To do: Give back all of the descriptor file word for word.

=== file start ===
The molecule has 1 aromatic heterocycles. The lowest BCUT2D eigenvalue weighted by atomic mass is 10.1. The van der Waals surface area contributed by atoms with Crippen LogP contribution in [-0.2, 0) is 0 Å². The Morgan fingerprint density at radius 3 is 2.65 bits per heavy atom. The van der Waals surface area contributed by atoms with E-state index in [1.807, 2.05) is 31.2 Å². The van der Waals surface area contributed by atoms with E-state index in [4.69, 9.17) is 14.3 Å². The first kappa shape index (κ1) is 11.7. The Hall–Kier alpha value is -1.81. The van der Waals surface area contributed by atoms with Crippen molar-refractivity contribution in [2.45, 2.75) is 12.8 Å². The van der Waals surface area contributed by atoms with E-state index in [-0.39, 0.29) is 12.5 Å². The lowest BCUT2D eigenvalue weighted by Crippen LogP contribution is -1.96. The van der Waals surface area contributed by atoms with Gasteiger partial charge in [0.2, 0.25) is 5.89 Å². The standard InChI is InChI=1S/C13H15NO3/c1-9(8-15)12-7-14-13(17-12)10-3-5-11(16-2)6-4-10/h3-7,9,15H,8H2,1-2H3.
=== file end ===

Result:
The molecule has 1 aromatic heterocycles. The lowest BCUT2D eigenvalue weighted by atomic mass is 10.1. The van der Waals surface area contributed by atoms with Crippen LogP contribution in [-0.2, 0) is 0 Å². The Morgan fingerprint density at radius 3 is 2.65 bits per heavy atom. The van der Waals surface area contributed by atoms with E-state index in [1.807, 2.05) is 31.2 Å². The van der Waals surface area contributed by atoms with E-state index in [4.69, 9.17) is 14.3 Å². The first kappa shape index (κ1) is 11.7. The Hall–Kier alpha value is -1.81. The van der Waals surface area contributed by atoms with Crippen molar-refractivity contribution in [2.45, 2.75) is 12.8 Å². The van der Waals surface area contributed by atoms with E-state index in [-0.39, 0.29) is 12.5 Å². The lowest BCUT2D eigenvalue weighted by Crippen LogP contribution is -1.96. The van der Waals surface area contributed by atoms with Gasteiger partial charge in [0.2, 0.25) is 5.89 Å². The standard InChI is InChI=1S/C13H15NO3/c1-9(8-15)12-7-14-13(17-12)10-3-5-11(16-2)6-4-10/h3-7,9,15H,8H2,1-2H3.